Big Pharma owns the U.S. Senate. What's clear from this vote is that the majority of U.S. Senators do not
represent the interests of the people. Backed by Big Pharma reelection campaign money, our lawmakers
are acting to directly enforce a Big Pharma monopoly at the expense of the public. While the exact same
medications are available from Canada, Europe and other countries for nearly half the price paid in the
United States, U.S. consumers will continue to be forced to pay monopoly prices on their medications
thanks to the great U.S. Senate sellout to Big Pharma. It's not just consumers who are financially harmed
by this drug price fixing scheme, either. Many corporations, city governments and states are headed to
near-certain financial bankruptcy in large part due to monopoly pricing on prescription drugs. The near-
collapse of the U.S. auto industry, for example, is largely due to health care costs. General Motors spends
more on health insurance than it does on steel. The cost of doing business in the United States is now
unbearable for many companies, and they're fleeing to other countries where health care costs are a
fraction of U.S. costs. Fifteen Democratic and thirty-three Republican senators believe U.S. citizens and
businesses should be forced to pay the highest prices in the world for medications. Monopoly market
conditions must be upheld. Keeping Americans diseased, uninformed and financially exploited is simply too
profitable to walk away from. And corporate control over the U.S. Congress has never been stronger. It is
no exaggeration to say that, with few exceptions, lawmakers no longer vote according to the interests of the
citizens they claim to represent. Rather than casting votes that actually protect the public interest,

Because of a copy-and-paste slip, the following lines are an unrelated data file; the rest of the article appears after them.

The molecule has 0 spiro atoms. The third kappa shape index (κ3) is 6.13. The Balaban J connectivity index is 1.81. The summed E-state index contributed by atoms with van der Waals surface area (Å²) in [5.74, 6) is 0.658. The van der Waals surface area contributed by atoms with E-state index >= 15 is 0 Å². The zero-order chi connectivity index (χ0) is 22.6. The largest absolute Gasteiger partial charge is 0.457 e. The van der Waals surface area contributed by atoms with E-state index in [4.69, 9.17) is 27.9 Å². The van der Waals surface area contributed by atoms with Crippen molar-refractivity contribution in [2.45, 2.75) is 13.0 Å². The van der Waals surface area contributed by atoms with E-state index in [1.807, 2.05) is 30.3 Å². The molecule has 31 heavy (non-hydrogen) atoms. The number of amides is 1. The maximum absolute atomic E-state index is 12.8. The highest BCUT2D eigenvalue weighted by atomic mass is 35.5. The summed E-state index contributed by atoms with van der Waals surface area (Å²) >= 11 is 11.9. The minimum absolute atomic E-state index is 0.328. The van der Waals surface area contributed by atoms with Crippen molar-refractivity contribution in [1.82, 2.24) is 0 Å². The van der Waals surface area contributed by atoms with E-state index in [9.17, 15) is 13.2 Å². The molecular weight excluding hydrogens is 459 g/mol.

lawmakers now spend their time determining which votes will get them reelected. That, of course, requires
money, and corporations have lots of that -- especially when they run FDA-enforced monopoly price fixing
schemes that clearly qualify as crimes under existing anti-trust legislation….”

”How many self-described "free" trade lawmakers in Congress can the drug industry make head to the floor
of the Senate and bare their corporate protectionist corruption for all to see? Based on a key vote
yesterday, the answer appears to be somewhere in the neighborhood of 49 (including 14 Democrats) - well
over what's necessary to control the federal government. That's right, as the Associated Press reports, "In
a triumph for the pharmaceutical industry, the Senate killed a drive to allow consumers to buy prescription
drugs from abroad at a significant savings from domestic prices." The legislation to allow imports of FDA-
approved medicines from other industrialized nations (a practice used by other industrialized nations
themselves) was sponsored by North Dakota Sen. Byron Dorgan (D) and has long been supported by the
vast majority of the American public in opinion polls. Yet right there on the floor of the U.S. Senate
yesterday afternoon, 49 senators voted through a poison pill amendment, invalidating Dorgan's legislation
and protecting drug industry profiteering. The sheer disregard for the truth and for consistency when it
came to both the policy and politics of this vote was, in a word, stunning.” For the full post, go to: